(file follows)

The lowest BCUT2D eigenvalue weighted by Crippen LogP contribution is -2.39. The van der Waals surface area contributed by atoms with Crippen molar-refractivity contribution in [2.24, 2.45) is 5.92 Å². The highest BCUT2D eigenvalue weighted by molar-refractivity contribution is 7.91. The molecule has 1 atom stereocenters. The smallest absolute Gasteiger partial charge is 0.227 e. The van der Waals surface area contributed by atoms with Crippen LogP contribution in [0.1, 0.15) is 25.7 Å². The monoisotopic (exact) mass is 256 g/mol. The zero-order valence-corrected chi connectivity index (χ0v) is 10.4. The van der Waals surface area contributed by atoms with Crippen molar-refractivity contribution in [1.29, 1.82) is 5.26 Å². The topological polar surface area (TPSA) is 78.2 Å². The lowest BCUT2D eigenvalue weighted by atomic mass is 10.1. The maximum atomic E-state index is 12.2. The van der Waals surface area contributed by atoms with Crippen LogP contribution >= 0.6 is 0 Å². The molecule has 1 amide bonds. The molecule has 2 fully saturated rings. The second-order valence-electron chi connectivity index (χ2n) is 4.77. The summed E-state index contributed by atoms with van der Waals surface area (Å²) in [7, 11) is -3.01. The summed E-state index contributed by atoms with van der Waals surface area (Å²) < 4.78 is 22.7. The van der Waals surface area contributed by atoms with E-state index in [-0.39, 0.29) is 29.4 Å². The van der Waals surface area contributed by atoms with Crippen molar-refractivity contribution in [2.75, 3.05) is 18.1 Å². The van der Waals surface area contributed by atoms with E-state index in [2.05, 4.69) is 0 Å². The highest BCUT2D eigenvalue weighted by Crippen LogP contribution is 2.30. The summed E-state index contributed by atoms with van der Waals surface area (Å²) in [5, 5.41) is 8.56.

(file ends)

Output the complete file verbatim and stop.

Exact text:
The lowest BCUT2D eigenvalue weighted by Crippen LogP contribution is -2.39. The van der Waals surface area contributed by atoms with Crippen molar-refractivity contribution in [2.24, 2.45) is 5.92 Å². The highest BCUT2D eigenvalue weighted by molar-refractivity contribution is 7.91. The molecule has 1 atom stereocenters. The smallest absolute Gasteiger partial charge is 0.227 e. The van der Waals surface area contributed by atoms with Crippen LogP contribution in [0.1, 0.15) is 25.7 Å². The monoisotopic (exact) mass is 256 g/mol. The zero-order valence-corrected chi connectivity index (χ0v) is 10.4. The van der Waals surface area contributed by atoms with Crippen molar-refractivity contribution in [1.29, 1.82) is 5.26 Å². The topological polar surface area (TPSA) is 78.2 Å². The lowest BCUT2D eigenvalue weighted by atomic mass is 10.1. The maximum atomic E-state index is 12.2. The van der Waals surface area contributed by atoms with Crippen LogP contribution >= 0.6 is 0 Å². The molecule has 1 amide bonds. The molecule has 2 fully saturated rings. The second-order valence-electron chi connectivity index (χ2n) is 4.77. The summed E-state index contributed by atoms with van der Waals surface area (Å²) in [7, 11) is -3.01. The summed E-state index contributed by atoms with van der Waals surface area (Å²) < 4.78 is 22.7. The van der Waals surface area contributed by atoms with E-state index in [-0.39, 0.29) is 29.4 Å². The van der Waals surface area contributed by atoms with Crippen molar-refractivity contribution in [2.75, 3.05) is 18.1 Å². The van der Waals surface area contributed by atoms with E-state index in [2.05, 4.69) is 0 Å². The highest BCUT2D eigenvalue weighted by Crippen LogP contribution is 2.30. The summed E-state index contributed by atoms with van der Waals surface area (Å²) in [5, 5.41) is 8.56.